Here's how Vonage-Verizon E-911 will work

As was expected, Vonage and Verizon have announced an agreement that will allow Vonage customers to access Verizon's Enhanced 911 network.When the system is in place by the end of this year, it does not appear at the outset that it will solve all the problems of E-911 access experienced by customers who contact these services when they are at a different location from their address of record.

As was expected, Vonage and Verizon have announced an agreement that will allow Vonage customers to access Verizon's Enhanced 911 network.

When the system is in place by the end of this year, it does not appear at the outset that it will solve all the problems of E-911 access experienced by customers who contact these services when they are at a different location from their address of record. It will, however, ensure that some of these calls can be identified by originating address - making the handoff smoother for Vonage customers who have an address on record that is within Verizon's service area.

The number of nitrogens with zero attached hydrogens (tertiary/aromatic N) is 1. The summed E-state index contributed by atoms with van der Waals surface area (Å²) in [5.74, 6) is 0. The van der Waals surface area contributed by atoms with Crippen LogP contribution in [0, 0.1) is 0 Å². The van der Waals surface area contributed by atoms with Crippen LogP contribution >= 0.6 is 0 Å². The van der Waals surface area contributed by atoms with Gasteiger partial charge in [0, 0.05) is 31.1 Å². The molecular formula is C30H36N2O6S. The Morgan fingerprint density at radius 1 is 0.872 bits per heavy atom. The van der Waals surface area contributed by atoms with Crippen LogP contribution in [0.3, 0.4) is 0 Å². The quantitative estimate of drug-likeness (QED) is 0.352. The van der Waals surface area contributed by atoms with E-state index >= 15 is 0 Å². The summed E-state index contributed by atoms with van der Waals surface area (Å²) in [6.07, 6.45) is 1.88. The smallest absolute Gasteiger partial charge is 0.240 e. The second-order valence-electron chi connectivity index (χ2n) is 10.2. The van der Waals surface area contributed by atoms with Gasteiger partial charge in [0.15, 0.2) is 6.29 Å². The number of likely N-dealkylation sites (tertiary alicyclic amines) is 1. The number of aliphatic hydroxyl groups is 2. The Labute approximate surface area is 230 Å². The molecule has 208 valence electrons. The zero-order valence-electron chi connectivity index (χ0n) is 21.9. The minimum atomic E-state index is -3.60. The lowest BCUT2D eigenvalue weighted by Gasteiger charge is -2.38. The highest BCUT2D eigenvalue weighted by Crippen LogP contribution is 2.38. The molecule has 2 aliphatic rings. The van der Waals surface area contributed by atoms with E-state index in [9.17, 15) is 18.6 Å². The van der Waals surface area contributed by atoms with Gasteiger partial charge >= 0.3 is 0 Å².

Here's how the process will work:

  1. A Vonage customer dials 9-1-1.
  2. The call is routed to Vonage's server, using SIP (Session Initiation Protocol).
  3. The Vonage server then queries special servers maintained by Intrado, a company with data management and server solutions that handle much of the existing emergency call infrastructure in the United States.
  4. Intrado server routers direct the call from their media gateway connection to a dedicated physical circuit connected directly to Verizon's router that serves the nearest Public Safety Answering Point.
  5. At the same time,the Intrado server routes the customer's telephone number and address into the Automatic Location Information Database used for E 911 calls in the U.S.
  6. The signal containing this routed information contains a special key unique to the call. The key allows the Public Safety Answering Point operator to pull the the customer's address and phone number directly from the database.

Is this solution a major step toward E-911 interoperability, or just a baby step? TalkBack and letus know what you think.